The IRE Resource Center is a major research library containing more than 23,250 investigative stories — both print and broadcast. These stories are searchable online or by contacting the Resource Center directly (573-882-3364 or firstname.lastname@example.org) where a researcher can help you pinpoint what you need. Browse or search the tipsheet section of our library below. Stories are not available for download but can be easily ordered by contacting the Resource Center:
The IRE Resource Center is a major research library containing more than 23,250 investigative stories — both print and broadcast.
These stories are searchable online or by contacting the Resource Center directly (573-882-3364 or email@example.com) where a researcher can help you pinpoint what you need.
Browse or search the tipsheet section of our library below. Stories are not available for download but can be easily ordered by contacting the Resource Center:
Search results for "land flipping" ...
The Gwinett County school district is not only Georgia's largest, but arguably its most highly regarded after winning a prestigious award as the nation's top urban district. However, while the district celebrated its national acclaim, the Journal-Constitution began scrutinizing its unusually secretive land-purchasing program. After analyzing all the district's land purchases over the past 12 years, the Journal-Constitution focused on 11 mullti-million dollar transactions, many of them involving prominent and politically connected real estate developers.
Paterson, N.J. mayor Jose "Joey" Torres "sold liens in blighted neighborhoods to a favored developer at a cut rate." The developer (Glen Fishman) would then foreclose on the properties and "flip them for a profit." Non-profit groups like Habitat for Humanity, which had been attempting to construct affordable housing were thus priced out of the market, or had to pay marked-up prices to Fishman for land in the tough neighborhoods.
The ninth largest U.S. school district, Hillsborough County (FL), in 2006 was "growing fast enough to fill five new schools" per year. To meet the demand, Hillsborough county used the services of 4 private real estate brokers, without using bids, in violation of its own regulations. Three of the four brokers have records of criminal, legal and financial problems. Some of those brokers simultaneously represented the sellers, or flipped the land themselves, resulting in land purchases often made substantially above appraisal values. Reporters from the St. Petersburg Times documented swampland purchases, and school sites surrounded by the homes of sexual predators.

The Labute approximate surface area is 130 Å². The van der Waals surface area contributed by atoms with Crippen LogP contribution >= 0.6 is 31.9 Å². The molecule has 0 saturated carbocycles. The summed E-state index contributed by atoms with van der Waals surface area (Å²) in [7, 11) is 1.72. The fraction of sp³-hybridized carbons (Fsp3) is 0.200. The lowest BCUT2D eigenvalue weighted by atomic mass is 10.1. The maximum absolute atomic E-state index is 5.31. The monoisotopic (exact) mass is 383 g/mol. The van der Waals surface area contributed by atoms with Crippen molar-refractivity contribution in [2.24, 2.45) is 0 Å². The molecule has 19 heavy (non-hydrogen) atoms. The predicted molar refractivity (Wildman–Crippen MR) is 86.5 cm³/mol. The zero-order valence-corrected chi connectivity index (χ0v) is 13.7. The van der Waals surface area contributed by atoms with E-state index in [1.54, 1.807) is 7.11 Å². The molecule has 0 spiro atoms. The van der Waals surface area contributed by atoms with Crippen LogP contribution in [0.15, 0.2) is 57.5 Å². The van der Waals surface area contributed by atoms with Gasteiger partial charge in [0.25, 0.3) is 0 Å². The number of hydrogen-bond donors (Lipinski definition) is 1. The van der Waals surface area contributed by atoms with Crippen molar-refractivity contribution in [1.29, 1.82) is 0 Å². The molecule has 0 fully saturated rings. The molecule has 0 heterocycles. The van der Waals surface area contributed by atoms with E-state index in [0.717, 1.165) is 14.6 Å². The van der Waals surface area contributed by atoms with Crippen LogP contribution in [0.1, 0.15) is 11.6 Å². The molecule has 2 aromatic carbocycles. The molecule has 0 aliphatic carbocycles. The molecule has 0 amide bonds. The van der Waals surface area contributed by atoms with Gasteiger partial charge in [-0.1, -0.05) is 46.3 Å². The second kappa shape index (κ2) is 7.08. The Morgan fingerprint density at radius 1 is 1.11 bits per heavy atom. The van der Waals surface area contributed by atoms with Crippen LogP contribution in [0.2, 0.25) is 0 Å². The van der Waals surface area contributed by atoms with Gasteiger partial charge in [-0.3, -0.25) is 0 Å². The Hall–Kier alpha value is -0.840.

Tags: land; school board; school district superintendent; real estate brokers; realtors; swampland; bidding practices; state FOI; land flipping; rezoning applications; condemnation; assessments; appraisals; financial investigations; land records; wetland maps; FBI investigation; Florida Department of Law Enforcement; Excel; Matthew B. Cox; Chester B. Luney; Fred Edmister; National Realty Associates; school planning; Wilson-Miller; Florida Real Estate Commission; 2606 East Caracus Land Trust; Laurence E. Fuentes; Fuentes and Kreischer Title Co.; Florida Department of Business and Professional Regulation
The Journals tells the story of Rene Campos, Adam Weis and Greg Smith, who were will to gamble with real estate property after Texas savings-and-loan crisis. The three bought properties from the Resolution Trust Company, "the federal agency created to clean up the mess," fixed them and started profiting from the cheap undervalued property. The profit did not come from speculative "flipping," but from clearing and managing the properties.
An investigation into Portland's Youth Opportunity Center, a troubled $20 million youth workforce training center in Portland, Oregon. The center is supposed to help inner-city youths land good jobs at decent wages--but was found to have squandered thousands of dollars and failed in its mission. "Out of 1,100 youths, YO claims to have served, only 63 have landed full-time, long-term positions that don't involve flipping burgers or pumping gas."
WBAL-TV reports "an investigation that focuses on a real estate scheme in which longtime landlords and speculators "flip" deteriorating properties to unknowing buyers and investors for highly inflated prices. The extent of the scheme .. as many as 2500 properties in the city of Baltimore are involved. The scheme has caused a dramatic increase in mortgage foreclosures and personal bankruptcies and has further contributed to the demise of many struggling neighborhoods."
KOCO-TV (Oklahoma City) details how land developers used a series of loan flips and warranty deeds to defraud lending institutions and individuals out of a half billion dollars; the developers are former members of the Ned Warren group, responsible for massive land fraud in Arizona, October 1986.